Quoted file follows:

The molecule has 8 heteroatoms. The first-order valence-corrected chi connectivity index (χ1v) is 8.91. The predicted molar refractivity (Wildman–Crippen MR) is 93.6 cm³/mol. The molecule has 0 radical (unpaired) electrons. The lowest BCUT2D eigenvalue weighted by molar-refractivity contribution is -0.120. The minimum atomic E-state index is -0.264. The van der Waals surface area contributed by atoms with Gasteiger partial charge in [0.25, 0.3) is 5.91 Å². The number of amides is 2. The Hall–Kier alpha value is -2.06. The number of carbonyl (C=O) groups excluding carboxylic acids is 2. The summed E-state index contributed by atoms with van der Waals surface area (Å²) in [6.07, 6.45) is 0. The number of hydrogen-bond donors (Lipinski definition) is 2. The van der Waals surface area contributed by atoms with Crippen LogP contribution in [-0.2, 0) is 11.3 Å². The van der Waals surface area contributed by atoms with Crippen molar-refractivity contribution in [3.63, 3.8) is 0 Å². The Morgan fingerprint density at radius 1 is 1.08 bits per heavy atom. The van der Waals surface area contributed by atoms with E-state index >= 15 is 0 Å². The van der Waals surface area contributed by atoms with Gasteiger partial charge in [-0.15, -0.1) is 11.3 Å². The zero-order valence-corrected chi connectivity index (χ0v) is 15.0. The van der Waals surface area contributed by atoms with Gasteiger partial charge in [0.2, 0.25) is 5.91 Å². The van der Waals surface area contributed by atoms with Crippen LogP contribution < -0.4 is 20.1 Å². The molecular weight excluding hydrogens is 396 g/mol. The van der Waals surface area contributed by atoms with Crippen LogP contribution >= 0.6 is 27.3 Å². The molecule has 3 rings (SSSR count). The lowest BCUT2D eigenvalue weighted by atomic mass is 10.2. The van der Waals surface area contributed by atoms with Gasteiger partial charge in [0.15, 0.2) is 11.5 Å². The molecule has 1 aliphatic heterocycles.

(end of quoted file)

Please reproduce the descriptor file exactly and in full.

The molecule has 8 heteroatoms. The first-order valence-corrected chi connectivity index (χ1v) is 8.91. The predicted molar refractivity (Wildman–Crippen MR) is 93.6 cm³/mol. The molecule has 0 radical (unpaired) electrons. The lowest BCUT2D eigenvalue weighted by molar-refractivity contribution is -0.120. The minimum atomic E-state index is -0.264. The van der Waals surface area contributed by atoms with Gasteiger partial charge in [0.25, 0.3) is 5.91 Å². The number of amides is 2. The Hall–Kier alpha value is -2.06. The number of carbonyl (C=O) groups excluding carboxylic acids is 2. The summed E-state index contributed by atoms with van der Waals surface area (Å²) in [6.07, 6.45) is 0. The number of hydrogen-bond donors (Lipinski definition) is 2. The van der Waals surface area contributed by atoms with Crippen LogP contribution in [-0.2, 0) is 11.3 Å². The van der Waals surface area contributed by atoms with Crippen molar-refractivity contribution in [3.63, 3.8) is 0 Å². The Morgan fingerprint density at radius 1 is 1.08 bits per heavy atom. The van der Waals surface area contributed by atoms with E-state index >= 15 is 0 Å². The van der Waals surface area contributed by atoms with Gasteiger partial charge in [-0.15, -0.1) is 11.3 Å². The zero-order valence-corrected chi connectivity index (χ0v) is 15.0. The van der Waals surface area contributed by atoms with Gasteiger partial charge in [0.2, 0.25) is 5.91 Å². The van der Waals surface area contributed by atoms with Crippen LogP contribution < -0.4 is 20.1 Å². The molecular weight excluding hydrogens is 396 g/mol. The van der Waals surface area contributed by atoms with Crippen LogP contribution >= 0.6 is 27.3 Å². The molecule has 3 rings (SSSR count). The lowest BCUT2D eigenvalue weighted by atomic mass is 10.2. The van der Waals surface area contributed by atoms with Gasteiger partial charge in [0.15, 0.2) is 11.5 Å². The molecule has 1 aliphatic heterocycles.